Following the Supreme Court ruling against the National Collegiate Athletic Association’s restrictions on payments to student athletes–and the NCAA’s subsequent new policy allowing athletes to monetize their fame–Mikey Williams, a standout shooting guard who has yet to begin his junior year of high school and won’t be eligible for the NBA draft until 2024, ushered in a new era of economic opportunities for prep stars Thursday by inking a contract with Excel Sports Management to handle his name, image and likeness (NIL) rights.

Williams rose to national prominence as an eighth-grader while playing alongside fellow Class of … [+] 2023 prospect Bronny James, son of NBA superstar LeBron James, on the North Coast Blue Chips Amateur Athletic Union team. As a freshman in high school, Williams played for San Ysidro High School in San Diego, where he averaged a whopping 29.9 points per game to go along with 6.7 rebounds and 4.9 assists.
Icon Sportswire via Getty Images

Williams, who just celebrated his 17th birthday last month, is the first prep basketball player to sign a NIL deal with a major sports representation agency, according to ESPN.

Excel vice president Matt Davis told ESPN that Williams is a “rare, one-of-a-kind athlete” and believes Williams’ deal “will generate millions of dollars” via various endorsements and sponsorships.

Details of the contract have not been made public.

Williams, born and raised in San Diego, will play for Vertical Academy in North Carolina next season while attending Lake Norman Christian High School in Huntersville, NC.

A 6-foot-2 combo guard, he is the No. 1 ranked player in the state and widely considered one of the top-5 prospects nationally in the Class of 2023.

“The NIL rules provide a new opportunity for someone like me who has put in so much energy and effort into building a community,” Williams said in a statement. “I am excited to be the first high school athlete to make this move.”

5 million. That’s the number of followers Williams has accumulated across multiple social media platforms, including 3.2 million followers on Instagram alone.

Late last month, the Supreme Court ruled unanimously against the NCAA in a dispute over what compensation schools can offer students who play for their sports teams. Later that same week, the NCAA approved an interim policy enabling athletes to benefit from their name, image and likeness without jeopardizing their college eligibility. Williams rose to national prominence as an eighth-grader while playing alongside fellow Class of 2023 prospect Bronny James, son of NBA superstar LeBron James, on the North Coast Blue Chips Amateur Athletic Union team. As a freshman in high school, Williams played for San Ysidro High School in San Diego, where he averaged a whopping 29.9 points per game to go along with 6.7 rebounds and 4.9 assists. He was named the 2019-20 national freshman boys’ basketball Player of the Year by MaxPreps. Last September, Williams moved from California to North Carolina with his father, Mahlon, and brother. Vertical Academy is owned and founded by Mahlon Williams and Landon Eckles, whose family founded Clean Juice smoothies six years ago in Huntersville. “We’re not going to be sanctioned by any high school association,” Mahlon Williams said of the academy, “and we’ll play showcase games against prep schools. We’ll be an all-around club team. We’re adopting the European (basketball) model.” Vertical will reportedly be sponsored by a major shoe company next season.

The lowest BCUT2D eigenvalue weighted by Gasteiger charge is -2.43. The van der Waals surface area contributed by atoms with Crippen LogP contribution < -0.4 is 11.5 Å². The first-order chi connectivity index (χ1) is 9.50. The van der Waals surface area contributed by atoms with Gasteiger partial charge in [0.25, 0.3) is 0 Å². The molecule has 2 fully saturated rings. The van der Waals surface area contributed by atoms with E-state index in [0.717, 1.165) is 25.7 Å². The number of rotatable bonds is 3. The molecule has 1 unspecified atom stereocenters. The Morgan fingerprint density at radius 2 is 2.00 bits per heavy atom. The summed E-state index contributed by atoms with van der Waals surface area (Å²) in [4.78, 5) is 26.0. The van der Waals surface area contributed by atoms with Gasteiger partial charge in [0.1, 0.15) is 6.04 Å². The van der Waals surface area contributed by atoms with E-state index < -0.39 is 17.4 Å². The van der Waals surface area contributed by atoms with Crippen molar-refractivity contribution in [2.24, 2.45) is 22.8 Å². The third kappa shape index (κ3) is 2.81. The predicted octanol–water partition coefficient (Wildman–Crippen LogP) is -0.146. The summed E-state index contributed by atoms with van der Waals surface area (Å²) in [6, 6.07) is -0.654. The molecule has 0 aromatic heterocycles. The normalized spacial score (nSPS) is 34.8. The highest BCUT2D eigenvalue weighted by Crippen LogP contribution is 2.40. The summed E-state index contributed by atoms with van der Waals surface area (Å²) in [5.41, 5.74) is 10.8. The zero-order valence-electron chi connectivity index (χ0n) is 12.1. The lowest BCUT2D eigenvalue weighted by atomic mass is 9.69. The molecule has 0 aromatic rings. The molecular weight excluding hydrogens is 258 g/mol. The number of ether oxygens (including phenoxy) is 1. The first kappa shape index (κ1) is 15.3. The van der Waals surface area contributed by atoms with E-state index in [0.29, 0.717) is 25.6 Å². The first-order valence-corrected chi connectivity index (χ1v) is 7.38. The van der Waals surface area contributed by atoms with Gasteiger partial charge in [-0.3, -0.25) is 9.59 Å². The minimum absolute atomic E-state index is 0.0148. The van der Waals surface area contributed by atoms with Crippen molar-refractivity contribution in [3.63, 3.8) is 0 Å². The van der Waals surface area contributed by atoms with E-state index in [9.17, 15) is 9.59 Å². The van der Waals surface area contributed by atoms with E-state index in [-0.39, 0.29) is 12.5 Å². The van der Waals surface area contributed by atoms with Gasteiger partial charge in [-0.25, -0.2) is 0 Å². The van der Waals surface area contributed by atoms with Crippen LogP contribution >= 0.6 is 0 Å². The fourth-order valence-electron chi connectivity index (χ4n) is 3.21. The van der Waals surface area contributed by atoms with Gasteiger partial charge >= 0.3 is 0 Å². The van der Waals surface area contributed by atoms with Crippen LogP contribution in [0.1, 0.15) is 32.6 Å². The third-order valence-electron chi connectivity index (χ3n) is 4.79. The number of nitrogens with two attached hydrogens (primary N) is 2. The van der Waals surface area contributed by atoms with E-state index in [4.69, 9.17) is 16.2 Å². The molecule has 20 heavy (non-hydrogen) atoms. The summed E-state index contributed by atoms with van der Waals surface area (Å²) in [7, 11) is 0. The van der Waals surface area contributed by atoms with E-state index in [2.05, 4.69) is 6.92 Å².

Despite having the opportunity to sign a lucrative contract with the NBA’s G League Ignite team or the high school Overtime Elite League, Mahlon Williams has said his son plans to attend college for at least a year and is “leaning toward” committing to a historically Black university.

These NCAA Athletes Have Already Inked Endorsement Deals (Forbes)

NCAA Council Recommends Interim Policy Allowing Athletes To Monetize Their Name, Image And Likenesses (Forbes)

Read More